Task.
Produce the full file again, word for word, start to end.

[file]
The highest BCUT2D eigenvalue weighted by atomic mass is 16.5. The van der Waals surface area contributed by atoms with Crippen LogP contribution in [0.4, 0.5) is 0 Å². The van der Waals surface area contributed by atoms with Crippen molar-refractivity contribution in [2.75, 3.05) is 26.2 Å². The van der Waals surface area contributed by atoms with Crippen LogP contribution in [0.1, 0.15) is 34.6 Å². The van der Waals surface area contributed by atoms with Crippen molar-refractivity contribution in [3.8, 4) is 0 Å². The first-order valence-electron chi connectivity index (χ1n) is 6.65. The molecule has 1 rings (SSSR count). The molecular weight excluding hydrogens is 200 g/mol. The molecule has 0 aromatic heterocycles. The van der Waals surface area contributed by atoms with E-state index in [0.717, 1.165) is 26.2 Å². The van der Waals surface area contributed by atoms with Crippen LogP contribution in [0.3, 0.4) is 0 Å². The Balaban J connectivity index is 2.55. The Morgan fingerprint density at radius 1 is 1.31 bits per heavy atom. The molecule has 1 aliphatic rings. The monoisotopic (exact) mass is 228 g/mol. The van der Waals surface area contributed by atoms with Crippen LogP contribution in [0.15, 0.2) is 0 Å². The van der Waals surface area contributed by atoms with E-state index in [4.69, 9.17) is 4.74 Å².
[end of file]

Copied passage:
The highest BCUT2D eigenvalue weighted by atomic mass is 16.5. The van der Waals surface area contributed by atoms with Crippen LogP contribution in [0.4, 0.5) is 0 Å². The van der Waals surface area contributed by atoms with Crippen molar-refractivity contribution in [2.75, 3.05) is 26.2 Å². The van der Waals surface area contributed by atoms with Crippen LogP contribution in [0.1, 0.15) is 34.6 Å². The van der Waals surface area contributed by atoms with Crippen molar-refractivity contribution in [3.8, 4) is 0 Å². The first-order valence-electron chi connectivity index (χ1n) is 6.65. The molecule has 1 rings (SSSR count). The molecular weight excluding hydrogens is 200 g/mol. The molecule has 0 aromatic heterocycles. The van der Waals surface area contributed by atoms with E-state index in [0.717, 1.165) is 26.2 Å². The van der Waals surface area contributed by atoms with Crippen LogP contribution in [0.3, 0.4) is 0 Å². The Balaban J connectivity index is 2.55. The Morgan fingerprint density at radius 1 is 1.31 bits per heavy atom. The molecule has 1 aliphatic rings. The monoisotopic (exact) mass is 228 g/mol. The van der Waals surface area contributed by atoms with Crippen LogP contribution in [0.15, 0.2) is 0 Å². The van der Waals surface area contributed by atoms with E-state index in [4.69, 9.17) is 4.74 Å².